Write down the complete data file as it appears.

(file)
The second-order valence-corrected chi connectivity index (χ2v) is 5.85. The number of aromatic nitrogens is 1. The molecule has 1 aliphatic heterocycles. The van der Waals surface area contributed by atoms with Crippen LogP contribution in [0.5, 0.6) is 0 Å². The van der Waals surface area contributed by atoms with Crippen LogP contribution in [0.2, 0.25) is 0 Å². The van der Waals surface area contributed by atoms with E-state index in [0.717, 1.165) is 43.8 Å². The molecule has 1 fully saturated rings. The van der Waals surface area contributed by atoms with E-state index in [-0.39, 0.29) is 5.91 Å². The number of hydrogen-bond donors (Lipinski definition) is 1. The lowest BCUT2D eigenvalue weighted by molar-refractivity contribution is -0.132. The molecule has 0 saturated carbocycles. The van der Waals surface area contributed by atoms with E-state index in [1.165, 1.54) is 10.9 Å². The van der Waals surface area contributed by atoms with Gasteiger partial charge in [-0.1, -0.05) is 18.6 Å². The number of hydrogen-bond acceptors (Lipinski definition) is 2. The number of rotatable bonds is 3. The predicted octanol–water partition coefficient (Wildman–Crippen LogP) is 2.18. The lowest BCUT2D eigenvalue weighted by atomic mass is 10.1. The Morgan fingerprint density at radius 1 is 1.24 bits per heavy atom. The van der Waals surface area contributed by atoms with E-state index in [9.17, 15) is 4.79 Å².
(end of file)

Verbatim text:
The second-order valence-corrected chi connectivity index (χ2v) is 5.85. The number of aromatic nitrogens is 1. The molecule has 1 aliphatic heterocycles. The van der Waals surface area contributed by atoms with Crippen LogP contribution in [0.5, 0.6) is 0 Å². The van der Waals surface area contributed by atoms with Crippen LogP contribution in [0.2, 0.25) is 0 Å². The van der Waals surface area contributed by atoms with E-state index in [0.717, 1.165) is 43.8 Å². The molecule has 1 fully saturated rings. The van der Waals surface area contributed by atoms with E-state index in [-0.39, 0.29) is 5.91 Å². The number of hydrogen-bond donors (Lipinski definition) is 1. The lowest BCUT2D eigenvalue weighted by molar-refractivity contribution is -0.132. The molecule has 0 saturated carbocycles. The van der Waals surface area contributed by atoms with E-state index in [1.165, 1.54) is 10.9 Å². The van der Waals surface area contributed by atoms with Gasteiger partial charge in [-0.1, -0.05) is 18.6 Å². The number of hydrogen-bond acceptors (Lipinski definition) is 2. The number of rotatable bonds is 3. The predicted octanol–water partition coefficient (Wildman–Crippen LogP) is 2.18. The lowest BCUT2D eigenvalue weighted by atomic mass is 10.1. The Morgan fingerprint density at radius 1 is 1.24 bits per heavy atom. The van der Waals surface area contributed by atoms with E-state index in [9.17, 15) is 4.79 Å².